Monday, 17 November 2008

White Christmas

After last tutorial with John, I am starting to focus and develop the idea of portraying the way some white communities celebrates Christmas holidays in South Africa and analyzing at the same time their relationship with religion, tradition and cultural identity. I am going tho spend about a month in Mossel Bay, a popular holiday coastal village in the Garden Route, situated halfway between Cape Town and Port Elizabeth. It is a busy summer destination for the Afrikaner population with customs and values sometimes perceived as extreme by Western societies.
I am quite interested in the subject for personal reasons and I have already started to gather some contacts and locations that could make the story potentially meaningful and appealing to foreign audiences. I am thinking about the possibility of recording some interviews and taking some portraits in order to achieve a more intimate feeling within a straight forward 35mm reportage approach.
The other side of the story could be done in places like King's Cross, where every Sunday a rented Welsh chapel on the Pentonville Road is packed with more than 600 worshippers, attending services in Afrikaans of the Dutch Reformed Church, led by the Reverend Francois du Toit. Before the end of white rule and the dismantling of apartheid in South Africa, Afrikaans speakers rarely left the country, insisting it was their home for good and the only place they wanted to be. Extreme nationalists claimed with pride that it was their mission to spread European and Christian culture across the southern tip of Africa.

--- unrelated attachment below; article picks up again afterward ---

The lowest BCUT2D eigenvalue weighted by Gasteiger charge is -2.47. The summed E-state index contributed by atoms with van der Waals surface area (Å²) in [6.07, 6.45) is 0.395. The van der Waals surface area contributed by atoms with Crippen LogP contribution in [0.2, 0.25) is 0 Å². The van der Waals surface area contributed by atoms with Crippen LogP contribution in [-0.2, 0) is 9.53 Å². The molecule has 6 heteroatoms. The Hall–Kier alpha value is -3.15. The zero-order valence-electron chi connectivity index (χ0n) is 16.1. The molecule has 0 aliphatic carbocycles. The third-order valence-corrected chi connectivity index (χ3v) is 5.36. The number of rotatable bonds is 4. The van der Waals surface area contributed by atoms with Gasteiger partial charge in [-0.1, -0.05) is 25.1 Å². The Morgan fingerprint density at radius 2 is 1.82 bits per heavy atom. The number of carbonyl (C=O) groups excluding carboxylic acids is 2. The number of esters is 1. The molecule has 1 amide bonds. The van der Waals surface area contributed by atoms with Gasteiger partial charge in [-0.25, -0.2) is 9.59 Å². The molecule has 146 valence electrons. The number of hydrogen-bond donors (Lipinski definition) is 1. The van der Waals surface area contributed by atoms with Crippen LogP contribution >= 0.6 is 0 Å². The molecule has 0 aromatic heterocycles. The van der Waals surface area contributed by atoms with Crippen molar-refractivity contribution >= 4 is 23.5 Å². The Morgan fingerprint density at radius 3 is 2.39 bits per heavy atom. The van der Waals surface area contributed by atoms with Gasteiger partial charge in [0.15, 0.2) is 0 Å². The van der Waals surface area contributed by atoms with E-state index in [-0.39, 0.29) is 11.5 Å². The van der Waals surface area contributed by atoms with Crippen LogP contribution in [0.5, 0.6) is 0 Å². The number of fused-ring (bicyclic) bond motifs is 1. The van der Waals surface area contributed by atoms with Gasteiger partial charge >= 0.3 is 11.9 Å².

Exact numbers are not available, because South African visitors to the UK are not recorded by ethnicity, but including all races and creeds, about 300,000 flew to the UK in 2007. Many of those coming to the UK are still in their twenties, taking advantage of South Africa's membership in the Commonwealth and the subsequent availability of two-year "working holiday" visas, but others want money, alarmed by the declining standard of living for white South Africans and policies designed to promote black employment, after years of discrimination.
Already businesses are being set up to serve this new expatriate community, with one South African food supplier, Susmans' Butchery, delivering to shops and operating mail order, selling items such as Mrs Ball's Chutney, Peppermint Crisp chocolates and Boerewors sausages, so the original idea for the project seems to be unfolding in different directions and the story continues in London.